KAPALUA, Hawaii -- Stuart Appleby had to go an extra hole to make it three in a row yesterday at the Mercedes Championships, making a birdie on the par-5 18th to force a playoff against Vijay Singh, then winning on the same hole with a bunker shot that nearly went in.
Appleby joined Gene Littler in 1955-57 as the only players to win the winners-only tournament three straight times, and none of them was easy.
''This one was the hardest," said Appleby, who went from a two-shot lead to a two-shot deficit before making birdies on two of the last four holes for a 2-under-par 71.
Two groups ahead of him, Singh surged into the lead with a 7-under 66, the best score of the tournament and nine shots better than the average score in the final round. But in the playoff, Singh's approach caught a soft bounce and stayed short of the green, and his 100-foot eagle putt stopped 9 feet short of the hole.
Appleby hit 3-iron through the green into the back bunker, then blasted out and watched the ball tickle over the rim of the cup before settling 2 feet away. Singh's birdie putt stayed right the whole way, and Appleby holed his short putt for what is becoming a familiar finish at this tournament.
''I had to do something special coming in. I didn't do it, so I had to do it in the playoff," Appleby said. ''Winning the Mercedes is awesome. Winning three times is a dream come true."
Both players finished at 8-under 284, the highest score to win in the eight years the season-opening event has been played on the Plantation course at Kapalua.
The Mercedes Championships was missing some of the stars this year as Tiger Woods, Phil Mickelson, Retief Goosen, and Padraig Harrington all stayed home. Singh and Appleby delivered a sterling show, only the third playoff in the eight years at Kapalua.
Not many imagined Singh would be part of it, starting the final round five shots behind.
But an approach to 2 feet for a tap-in eagle on the fifth sent him on his way. Singh's only bogey came on the par-4 17th when he came up short of the green and chipped 15 feet by. His approach on the 18th in regulation finished pin-high, setting up an easy chip he put within a foot of the cup for birdie. Then, he waited to see if Appleby could match him.
It wasn't easy for the 34-year-old Australian. With Appleby one shot behind, his sand wedge to the 16th landed beyond the green and wound up back in the fairway, the product of too much spin and grain. His chip went 6 feet by, and he made a difficult par putt to keep his hopes alive.
After missing a 15-footer on the 17th, he needed birdie on the 18th to force a playoff. His approach was just short, but he played his 150-foot chip perfectly, and it rolled within 4 feet for a 71 and extra holes.
Appleby won for the seventh time on the PGA Tour, earning $1.08 million and adding to his collection of Mercedes-Benz sports cars that go to the winner.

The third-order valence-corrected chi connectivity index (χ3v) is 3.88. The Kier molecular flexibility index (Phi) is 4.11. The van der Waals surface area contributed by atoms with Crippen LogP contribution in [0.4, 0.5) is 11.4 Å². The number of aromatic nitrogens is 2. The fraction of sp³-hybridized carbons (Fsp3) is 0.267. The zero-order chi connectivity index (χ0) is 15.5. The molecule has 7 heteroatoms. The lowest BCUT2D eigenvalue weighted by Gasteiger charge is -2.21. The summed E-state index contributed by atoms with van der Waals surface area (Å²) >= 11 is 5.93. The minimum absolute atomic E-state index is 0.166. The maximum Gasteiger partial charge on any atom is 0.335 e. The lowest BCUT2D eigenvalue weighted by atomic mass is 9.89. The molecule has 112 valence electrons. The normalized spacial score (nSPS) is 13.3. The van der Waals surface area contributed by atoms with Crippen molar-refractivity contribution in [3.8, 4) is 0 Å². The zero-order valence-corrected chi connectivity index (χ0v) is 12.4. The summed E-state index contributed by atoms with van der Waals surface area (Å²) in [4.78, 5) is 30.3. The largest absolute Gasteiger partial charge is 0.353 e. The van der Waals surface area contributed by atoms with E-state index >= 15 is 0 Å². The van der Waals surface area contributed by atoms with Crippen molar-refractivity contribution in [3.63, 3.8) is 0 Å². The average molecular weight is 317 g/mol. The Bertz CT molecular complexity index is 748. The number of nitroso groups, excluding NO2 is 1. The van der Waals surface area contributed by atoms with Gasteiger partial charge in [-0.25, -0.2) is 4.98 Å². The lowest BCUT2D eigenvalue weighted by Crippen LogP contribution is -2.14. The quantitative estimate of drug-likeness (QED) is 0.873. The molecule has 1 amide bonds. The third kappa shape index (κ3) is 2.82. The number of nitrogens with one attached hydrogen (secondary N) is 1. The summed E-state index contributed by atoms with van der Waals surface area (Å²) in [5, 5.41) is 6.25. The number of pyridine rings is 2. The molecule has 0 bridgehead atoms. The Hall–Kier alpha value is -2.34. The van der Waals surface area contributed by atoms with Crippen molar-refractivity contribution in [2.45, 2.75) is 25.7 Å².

Jim Furyk shot 72 all four days and joined Appleby as the only players to break par each round on a Plantation course that never played tougher. Furyk was at 4-under 288 to finish third.
Michael Campbell, in a three-way tie for the lead with seven holes to play, lost his tee shot at No. 12 in the knee-high native grasses and shot 41 on the back nine for a 75 to tie for fourth with Vaughn Taylor, who closed with a 71. Lucas Glover was the only other player under par, but he had to birdie three of the last four holes to get to 1-under 291.
Appleby responded to his first threat early in the round, after Campbell birdied the fourth to get within one shot. From just behind the green on the par-5 fifth, 70 feet from the flag and facing a swift, scary putt, he holed it for eagle to reach 8 under and build a two-shot lead.
Two groups ahead of them, Singh joined the chase.
He made the turn in 32, and then hit perhaps his best shot of the week. After driving into a bunker 50 yards short of the green on the 12th, he blasted out with enough spin to have it roll within 4 inches for birdie and a stronger presence on the leaderboard.
Then, he let the guys ahead of him made crucial mistakes.
Campbell missed a 3-foot birdie putt for a share of the lead at No. 10, then fell out of the race on No. 12 when he lost his tee shot and made double bogey.
Appleby then got shaky with the putter. He blasted out of a bunker to 4 feet on No. 11 but missed the par putt, creating a three-way tie with Singh and Campbell. Two holes later, his approach came up short and left him a putt from 60 feet with about 25 feet of break. He three-putted for bogey, and lost the lead for the first time since Friday.
Singh was surging, and he chipped nicely to 4 feet for birdie on the 15th, then hit a sand wedge that stopped 3 feet behind the cup for a birdie on the 16th that gave him a two-shot lead.
''I played well all week, I just made a few mistakes each day," Singh said. ''Today, I said I was going out there and be a little more aggressive, take on the golf course, and hit it like I can."